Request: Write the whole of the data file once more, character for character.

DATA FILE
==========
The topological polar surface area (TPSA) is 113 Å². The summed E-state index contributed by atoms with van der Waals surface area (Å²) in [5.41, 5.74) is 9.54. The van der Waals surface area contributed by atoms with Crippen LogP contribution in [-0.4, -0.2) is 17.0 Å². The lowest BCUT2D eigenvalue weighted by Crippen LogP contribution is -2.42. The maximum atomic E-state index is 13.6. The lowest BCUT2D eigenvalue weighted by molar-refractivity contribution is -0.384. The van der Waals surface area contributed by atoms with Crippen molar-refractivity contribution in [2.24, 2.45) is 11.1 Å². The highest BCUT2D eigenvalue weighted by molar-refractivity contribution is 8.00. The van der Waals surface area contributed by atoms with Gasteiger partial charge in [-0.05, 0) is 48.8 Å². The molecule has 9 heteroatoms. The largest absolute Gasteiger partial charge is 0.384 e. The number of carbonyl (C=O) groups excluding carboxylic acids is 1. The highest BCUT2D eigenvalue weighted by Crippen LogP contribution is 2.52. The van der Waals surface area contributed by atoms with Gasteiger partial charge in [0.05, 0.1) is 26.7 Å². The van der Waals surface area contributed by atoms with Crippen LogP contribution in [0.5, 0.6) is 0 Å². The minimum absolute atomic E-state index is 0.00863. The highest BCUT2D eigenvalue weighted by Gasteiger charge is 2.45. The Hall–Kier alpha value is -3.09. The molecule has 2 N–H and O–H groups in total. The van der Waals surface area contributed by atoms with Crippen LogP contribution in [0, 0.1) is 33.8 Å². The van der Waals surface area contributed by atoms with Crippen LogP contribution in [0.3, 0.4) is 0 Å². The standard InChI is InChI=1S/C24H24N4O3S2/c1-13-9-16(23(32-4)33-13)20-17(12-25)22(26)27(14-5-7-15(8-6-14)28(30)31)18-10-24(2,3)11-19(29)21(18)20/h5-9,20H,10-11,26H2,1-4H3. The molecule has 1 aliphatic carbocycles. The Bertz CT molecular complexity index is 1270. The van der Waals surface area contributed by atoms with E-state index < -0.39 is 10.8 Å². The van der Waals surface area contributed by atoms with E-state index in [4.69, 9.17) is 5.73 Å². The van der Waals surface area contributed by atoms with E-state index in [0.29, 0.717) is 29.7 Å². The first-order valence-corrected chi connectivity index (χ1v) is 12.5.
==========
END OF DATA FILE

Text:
The topological polar surface area (TPSA) is 113 Å². The summed E-state index contributed by atoms with van der Waals surface area (Å²) in [5.41, 5.74) is 9.54. The van der Waals surface area contributed by atoms with Crippen LogP contribution in [-0.4, -0.2) is 17.0 Å². The lowest BCUT2D eigenvalue weighted by Crippen LogP contribution is -2.42. The maximum atomic E-state index is 13.6. The lowest BCUT2D eigenvalue weighted by molar-refractivity contribution is -0.384. The van der Waals surface area contributed by atoms with Crippen molar-refractivity contribution in [2.24, 2.45) is 11.1 Å². The highest BCUT2D eigenvalue weighted by molar-refractivity contribution is 8.00. The van der Waals surface area contributed by atoms with Gasteiger partial charge in [-0.05, 0) is 48.8 Å². The molecule has 9 heteroatoms. The largest absolute Gasteiger partial charge is 0.384 e. The number of carbonyl (C=O) groups excluding carboxylic acids is 1. The highest BCUT2D eigenvalue weighted by Crippen LogP contribution is 2.52. The van der Waals surface area contributed by atoms with Gasteiger partial charge in [0.05, 0.1) is 26.7 Å². The van der Waals surface area contributed by atoms with Crippen LogP contribution in [0.5, 0.6) is 0 Å². The minimum absolute atomic E-state index is 0.00863. The highest BCUT2D eigenvalue weighted by Gasteiger charge is 2.45. The Hall–Kier alpha value is -3.09. The molecule has 2 N–H and O–H groups in total. The van der Waals surface area contributed by atoms with Crippen LogP contribution in [0, 0.1) is 33.8 Å². The van der Waals surface area contributed by atoms with Crippen LogP contribution in [0.3, 0.4) is 0 Å². The standard InChI is InChI=1S/C24H24N4O3S2/c1-13-9-16(23(32-4)33-13)20-17(12-25)22(26)27(14-5-7-15(8-6-14)28(30)31)18-10-24(2,3)11-19(29)21(18)20/h5-9,20H,10-11,26H2,1-4H3. The molecule has 1 aliphatic carbocycles. The Bertz CT molecular complexity index is 1270. The van der Waals surface area contributed by atoms with E-state index < -0.39 is 10.8 Å². The van der Waals surface area contributed by atoms with E-state index in [4.69, 9.17) is 5.73 Å². The van der Waals surface area contributed by atoms with E-state index in [0.29, 0.717) is 29.7 Å². The first-order valence-corrected chi connectivity index (χ1v) is 12.5.